“We need the money, we need the energy and we need the policy changes,” wrote the lawmakers, who also asked to meet with House Speaker Rep. Dennis Hastert, R-Ill., to present their support for ANWR and OCS drilling in person. The letter from conservatives, which stopped short of guaranteeing opposition to the bill, was sent as an apparent counteroffensive to the threat from moderate Republicans to vote against the measure unless ANWR drilling was removed. It only takes 14 Republican defections to scuttle a bill, assuming every Democrat opposes it.
House leaders also axed a plan to allow states to waive a 24-year ban on oil and gas drilling along the Atlantic and Pacific coasts and open a contested tract off the Florida Gulf coast to leasing. Several Florida Republicans opposed the plan.
In addition, GOP leaders bowed to pressure from Cuban-American lawmakers from the Miami area to loosen new restrictions on food stamps benefits for legal immigrants.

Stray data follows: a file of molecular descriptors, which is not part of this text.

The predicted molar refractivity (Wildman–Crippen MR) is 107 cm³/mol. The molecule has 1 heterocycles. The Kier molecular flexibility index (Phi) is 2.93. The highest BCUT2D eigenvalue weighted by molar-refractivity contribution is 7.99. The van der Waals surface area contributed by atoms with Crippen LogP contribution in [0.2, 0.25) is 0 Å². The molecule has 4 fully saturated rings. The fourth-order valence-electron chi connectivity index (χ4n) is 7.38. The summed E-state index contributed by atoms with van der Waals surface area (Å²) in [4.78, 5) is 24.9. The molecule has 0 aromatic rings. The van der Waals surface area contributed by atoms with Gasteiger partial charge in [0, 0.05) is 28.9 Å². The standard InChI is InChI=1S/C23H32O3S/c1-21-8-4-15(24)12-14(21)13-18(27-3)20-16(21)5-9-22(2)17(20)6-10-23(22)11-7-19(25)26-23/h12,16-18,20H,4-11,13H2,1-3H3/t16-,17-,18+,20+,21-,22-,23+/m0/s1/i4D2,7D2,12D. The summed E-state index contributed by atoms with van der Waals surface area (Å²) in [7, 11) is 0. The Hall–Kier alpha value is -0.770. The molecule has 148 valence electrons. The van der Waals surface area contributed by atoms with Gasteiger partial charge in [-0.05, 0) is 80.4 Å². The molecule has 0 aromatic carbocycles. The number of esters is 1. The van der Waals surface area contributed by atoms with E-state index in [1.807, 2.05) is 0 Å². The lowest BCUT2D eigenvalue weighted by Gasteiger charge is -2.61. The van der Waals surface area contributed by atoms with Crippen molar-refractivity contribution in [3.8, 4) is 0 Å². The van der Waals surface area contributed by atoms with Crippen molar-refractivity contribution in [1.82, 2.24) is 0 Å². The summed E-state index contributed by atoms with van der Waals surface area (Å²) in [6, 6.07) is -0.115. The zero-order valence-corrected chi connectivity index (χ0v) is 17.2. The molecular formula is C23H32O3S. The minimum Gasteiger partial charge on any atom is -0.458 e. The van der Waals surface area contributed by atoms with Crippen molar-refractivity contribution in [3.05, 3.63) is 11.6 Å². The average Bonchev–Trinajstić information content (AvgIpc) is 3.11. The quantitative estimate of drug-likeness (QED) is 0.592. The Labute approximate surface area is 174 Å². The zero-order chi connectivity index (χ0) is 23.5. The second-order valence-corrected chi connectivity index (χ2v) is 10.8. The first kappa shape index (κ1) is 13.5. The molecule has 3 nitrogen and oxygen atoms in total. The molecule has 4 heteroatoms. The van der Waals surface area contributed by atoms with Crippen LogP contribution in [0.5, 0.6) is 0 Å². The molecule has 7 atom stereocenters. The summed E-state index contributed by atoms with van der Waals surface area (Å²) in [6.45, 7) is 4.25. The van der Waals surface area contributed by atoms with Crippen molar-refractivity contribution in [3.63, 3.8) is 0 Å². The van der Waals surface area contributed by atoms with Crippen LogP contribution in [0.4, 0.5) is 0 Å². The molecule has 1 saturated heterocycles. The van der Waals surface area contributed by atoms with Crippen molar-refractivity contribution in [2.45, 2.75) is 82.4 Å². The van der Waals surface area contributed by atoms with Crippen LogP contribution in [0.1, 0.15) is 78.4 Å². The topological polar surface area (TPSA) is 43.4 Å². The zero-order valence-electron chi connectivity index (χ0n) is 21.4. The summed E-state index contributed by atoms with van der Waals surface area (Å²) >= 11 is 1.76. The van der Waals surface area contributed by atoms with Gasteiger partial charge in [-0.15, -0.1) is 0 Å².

Immigrants who are disabled, over the age of 60 or applying for citizenship would be exempt from proposed rules extending the waiting period for food stamp eligibility from five to seven years.
During a frenzy of lobbying early in the week of Nov. 6, the American Trucking Association, the Small Business and Entrepreneurship Council and others sent letters to House leaders, supporting responsible development of ANWR.
The National Petroleum Refiners Association also issued a statement Nov. 10 expressing disappointment in the House decision “to eliminate these key fuel supply-related provisions” from the deficit reduction legislation.
“Events this year have amply demonstrated the importance of increasing available supplies of domestic oil and natural gas for consumers,” the NPRA said.
“It’s ironic (that) this happens the day after (oil company) CEOs were grilled on high prices, especially since these types of exploration investments that can increase supply are a way to ease prices,” said one congressional observer.